Zimpure is officially certified to filter 99% of the ultrafine particles and more than 90% of the gases issued by your 3D printer. It has been tested in a laboratory specialized in air pollution (CEA, LSCE department). You can access more information about the testing procedure and the complete results in our certified study report.
Zimpure combines two filters: One ultrafine particle filter, which filters 99.9% of the UFP released. One gases filter, which filters 98% of the VOC released.
Our powerful and quiet fan assures you an efficient suction flow: More than 99% of the UFP and 90% of the gases are sucked.
This curve was acquired by a CPC, measuring particles from 10nm diameter to 300nm. On the left side of the line you can see the UFP (UltraFine Particles) concentration while printing without Zimpure, and on the right side of the line the UFP concentration while printing with Zimpure. The average concentration of UFP while printing without using Zimpure is 373 539#/cm3. When Zimpure is plugged, the concentration falls back to 170#/cm3. It means that 99.9% of the UFP are filtered!
This curve was acquired by a PTRMS, measuring VOC concentration for each atomic mass, in order to know the concentration of each different compound. On the left side of the line you can see the VOC concentration while printing without Zimpure, and on the right side of the line the VOC concentration while printing with Zimpure. The average concentration of VOC while printing without using Zimpure is 78 ppb, When Zimpure is plugged, VOC concentration falls back to 1.38 ppb. It means that 98.2% of the VOC are filtered!
Thanks to our new and innovative way to tackle the issue of 3D Printers emissions, Zimpure is compatible with all your 3D printers. You just have to choose the right suction head, depending on your printer. At this time, we have designed and tested suction heads for the most popular 3D printers (Zortrax, Ultimaker, FlashForge, MakerBot, Delta, Prusa, M3D Micro).
If you already have an enclosure for your 3D Printer and you want to add it an effective filtering system, it's possible with Zimpure! Just plug it in through one panel and let it stick out by 1/2mm. The same is possible for a fully closed printer like Raise, Robox...
We are going to design more and more suction heads. We also think that our community, using any other printer, will be able to inspire us to make it compatible with their printer. Everyone who has acquired Zimpure will be able to access the suction head 3D files on our website in order to download it and to print it!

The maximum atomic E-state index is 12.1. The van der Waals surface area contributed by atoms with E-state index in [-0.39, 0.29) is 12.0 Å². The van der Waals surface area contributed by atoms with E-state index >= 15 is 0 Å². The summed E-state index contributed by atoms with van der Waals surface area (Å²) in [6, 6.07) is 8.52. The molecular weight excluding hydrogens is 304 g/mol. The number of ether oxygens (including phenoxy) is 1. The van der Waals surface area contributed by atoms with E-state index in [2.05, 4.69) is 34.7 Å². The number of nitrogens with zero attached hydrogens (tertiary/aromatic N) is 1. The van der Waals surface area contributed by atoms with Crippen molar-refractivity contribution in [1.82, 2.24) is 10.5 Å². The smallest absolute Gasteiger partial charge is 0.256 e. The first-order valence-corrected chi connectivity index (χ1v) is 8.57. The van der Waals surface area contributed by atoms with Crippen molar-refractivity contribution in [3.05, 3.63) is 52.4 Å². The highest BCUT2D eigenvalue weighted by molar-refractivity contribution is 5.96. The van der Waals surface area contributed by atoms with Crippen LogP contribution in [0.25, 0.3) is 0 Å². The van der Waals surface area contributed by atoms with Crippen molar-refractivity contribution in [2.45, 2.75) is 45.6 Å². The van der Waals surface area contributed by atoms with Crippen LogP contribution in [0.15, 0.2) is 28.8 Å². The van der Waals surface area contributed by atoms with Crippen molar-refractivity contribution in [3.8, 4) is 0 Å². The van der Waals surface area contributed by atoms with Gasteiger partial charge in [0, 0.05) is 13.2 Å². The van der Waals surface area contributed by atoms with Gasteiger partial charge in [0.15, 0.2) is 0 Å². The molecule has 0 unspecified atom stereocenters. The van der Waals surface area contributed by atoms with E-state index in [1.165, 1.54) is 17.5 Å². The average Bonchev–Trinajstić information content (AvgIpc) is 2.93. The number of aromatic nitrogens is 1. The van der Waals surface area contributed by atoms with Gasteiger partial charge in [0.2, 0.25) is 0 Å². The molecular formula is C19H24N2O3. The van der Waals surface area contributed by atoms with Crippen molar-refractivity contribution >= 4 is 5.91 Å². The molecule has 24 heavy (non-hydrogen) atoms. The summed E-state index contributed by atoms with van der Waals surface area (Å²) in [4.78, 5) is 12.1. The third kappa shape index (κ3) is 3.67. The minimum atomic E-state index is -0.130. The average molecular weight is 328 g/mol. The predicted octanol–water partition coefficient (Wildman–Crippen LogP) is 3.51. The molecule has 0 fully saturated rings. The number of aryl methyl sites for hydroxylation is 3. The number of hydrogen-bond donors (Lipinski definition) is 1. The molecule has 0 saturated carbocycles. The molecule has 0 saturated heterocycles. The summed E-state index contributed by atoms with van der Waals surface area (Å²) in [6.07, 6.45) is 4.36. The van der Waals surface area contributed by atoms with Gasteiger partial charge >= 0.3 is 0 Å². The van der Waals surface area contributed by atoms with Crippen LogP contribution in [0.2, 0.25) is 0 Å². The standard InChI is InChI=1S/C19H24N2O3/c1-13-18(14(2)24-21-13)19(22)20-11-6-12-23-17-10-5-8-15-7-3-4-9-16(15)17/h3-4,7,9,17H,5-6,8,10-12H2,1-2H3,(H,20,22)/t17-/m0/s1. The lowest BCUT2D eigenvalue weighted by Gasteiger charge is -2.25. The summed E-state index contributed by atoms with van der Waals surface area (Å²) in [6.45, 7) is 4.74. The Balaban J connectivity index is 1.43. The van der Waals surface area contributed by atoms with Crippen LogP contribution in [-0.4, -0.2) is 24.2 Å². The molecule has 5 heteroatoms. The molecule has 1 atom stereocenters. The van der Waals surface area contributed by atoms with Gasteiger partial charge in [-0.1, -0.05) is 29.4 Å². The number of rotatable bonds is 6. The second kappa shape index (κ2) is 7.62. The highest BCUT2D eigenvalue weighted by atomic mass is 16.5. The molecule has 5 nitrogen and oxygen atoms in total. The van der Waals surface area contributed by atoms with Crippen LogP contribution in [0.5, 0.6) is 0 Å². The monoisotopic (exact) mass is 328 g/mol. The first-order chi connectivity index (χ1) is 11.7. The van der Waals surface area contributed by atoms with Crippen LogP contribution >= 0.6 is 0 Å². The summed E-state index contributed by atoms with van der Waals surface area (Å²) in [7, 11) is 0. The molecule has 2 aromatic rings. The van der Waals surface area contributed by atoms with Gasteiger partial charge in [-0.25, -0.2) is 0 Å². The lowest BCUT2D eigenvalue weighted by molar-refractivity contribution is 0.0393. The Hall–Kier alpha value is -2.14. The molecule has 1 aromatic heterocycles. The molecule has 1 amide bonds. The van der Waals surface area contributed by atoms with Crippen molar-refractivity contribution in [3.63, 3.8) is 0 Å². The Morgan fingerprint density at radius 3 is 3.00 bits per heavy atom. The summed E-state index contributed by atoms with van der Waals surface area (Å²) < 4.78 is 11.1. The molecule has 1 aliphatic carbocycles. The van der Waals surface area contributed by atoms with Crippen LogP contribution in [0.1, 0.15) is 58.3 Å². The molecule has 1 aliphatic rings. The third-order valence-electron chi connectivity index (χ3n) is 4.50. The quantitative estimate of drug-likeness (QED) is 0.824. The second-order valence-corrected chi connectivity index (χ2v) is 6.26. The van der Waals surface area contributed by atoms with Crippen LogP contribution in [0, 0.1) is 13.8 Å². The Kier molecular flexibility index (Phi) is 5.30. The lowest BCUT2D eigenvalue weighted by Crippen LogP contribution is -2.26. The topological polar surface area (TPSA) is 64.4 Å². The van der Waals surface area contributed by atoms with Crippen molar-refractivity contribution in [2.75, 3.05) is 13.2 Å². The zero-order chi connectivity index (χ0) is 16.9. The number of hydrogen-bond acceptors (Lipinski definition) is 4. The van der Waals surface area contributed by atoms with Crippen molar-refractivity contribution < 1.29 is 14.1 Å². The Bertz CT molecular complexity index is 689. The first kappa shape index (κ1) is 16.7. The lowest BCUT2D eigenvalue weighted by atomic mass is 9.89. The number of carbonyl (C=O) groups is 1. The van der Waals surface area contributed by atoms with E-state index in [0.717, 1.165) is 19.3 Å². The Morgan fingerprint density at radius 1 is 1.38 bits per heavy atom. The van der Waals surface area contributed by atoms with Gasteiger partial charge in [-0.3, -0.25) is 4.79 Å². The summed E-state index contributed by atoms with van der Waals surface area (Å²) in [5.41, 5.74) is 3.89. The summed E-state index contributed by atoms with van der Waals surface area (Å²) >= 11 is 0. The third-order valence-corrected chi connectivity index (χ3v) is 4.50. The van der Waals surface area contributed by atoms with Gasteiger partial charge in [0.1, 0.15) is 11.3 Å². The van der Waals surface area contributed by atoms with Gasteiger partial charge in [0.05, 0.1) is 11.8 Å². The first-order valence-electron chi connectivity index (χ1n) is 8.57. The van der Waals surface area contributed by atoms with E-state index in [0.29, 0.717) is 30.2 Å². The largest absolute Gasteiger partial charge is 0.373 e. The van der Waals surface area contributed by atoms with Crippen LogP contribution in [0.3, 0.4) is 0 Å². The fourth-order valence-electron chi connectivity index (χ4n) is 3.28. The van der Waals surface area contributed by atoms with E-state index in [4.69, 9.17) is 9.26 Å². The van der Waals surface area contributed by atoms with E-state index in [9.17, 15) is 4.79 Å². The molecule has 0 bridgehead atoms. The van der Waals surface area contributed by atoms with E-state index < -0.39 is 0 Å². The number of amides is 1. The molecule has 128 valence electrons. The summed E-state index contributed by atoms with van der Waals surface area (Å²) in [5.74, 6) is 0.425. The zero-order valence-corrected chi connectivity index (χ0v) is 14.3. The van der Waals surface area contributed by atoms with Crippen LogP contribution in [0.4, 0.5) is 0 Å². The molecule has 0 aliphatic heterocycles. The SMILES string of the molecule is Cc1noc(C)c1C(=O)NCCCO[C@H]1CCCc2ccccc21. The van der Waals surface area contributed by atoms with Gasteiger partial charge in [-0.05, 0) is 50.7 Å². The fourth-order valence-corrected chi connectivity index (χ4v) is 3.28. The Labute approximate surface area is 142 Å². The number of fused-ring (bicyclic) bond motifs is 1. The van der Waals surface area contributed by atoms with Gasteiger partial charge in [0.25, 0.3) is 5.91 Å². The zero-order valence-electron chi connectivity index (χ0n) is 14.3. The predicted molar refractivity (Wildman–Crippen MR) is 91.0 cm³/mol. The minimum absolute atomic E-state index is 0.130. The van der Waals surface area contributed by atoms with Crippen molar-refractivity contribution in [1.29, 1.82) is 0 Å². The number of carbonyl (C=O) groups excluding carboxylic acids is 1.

As we outlined you before, Zimpure is a very efficient filtering system. But it’s much more than that: it is also a powerful exhausting system ! To reach that point, Zimpure is linked to your extruder by a flexible silicone pipe. This pipe is tied to your extruder by a clipping system, by screws or by Velcro straps, depending on your printer. The suction flow is put as close as possible of the nozzle, in order to aspirate the most of the particles.
Nicolas: "Antoine is a fantastic Web Developer and student in Data Science. He started creating websites at 12! Deeply passionate by the Internet, he brings his web experience and knowledge to this project."
Antoine: "Nicolas is a soul Maker. He has loved making things since his childhood. That's what led him to become an electronics engineer and a 3D Printing Lover. 3D Designer and Maker, he decided to create Zimple in order to share his work with anybody which might need it."
Risks and challenges
We are production ready. We have already found all our suppliers, and we have been working with Protolabs on the injection molding final product for a few weeks. Our design is now fully injectable and manufacturable.
We are going to produce ourselves, in France. We have already the place to do it! In this way, we can control each step of the production and reduce the risk of issues along it.
Our tests on many different printers, representing the main configurations we can find on 3D Printers, show us our product is going to be compatible with all the 3D Printers. We have already designed and tested the suction heads for them. More are coming. Today we can't afford to buy all the 3D Printers available. After this campaign, we will be able to purchase others in order to design and test new suction heads. Furthermore, 3D printers users are often designers, engineers or makers, so we think our community is going to design new ones, even maybe improving ours. We can then share them with all the Zimple community. The designer who will make some new heads will be rewarded!
Back us! You will not be disappointed :)
You don’t have any 3D Printer yet but you want to help us to impulse the 3D Printing safe way? This reward is for you! Thanks a lot for standing with us!
You'll receive all the updates from our project and you'll appear on our "Wall of thanks".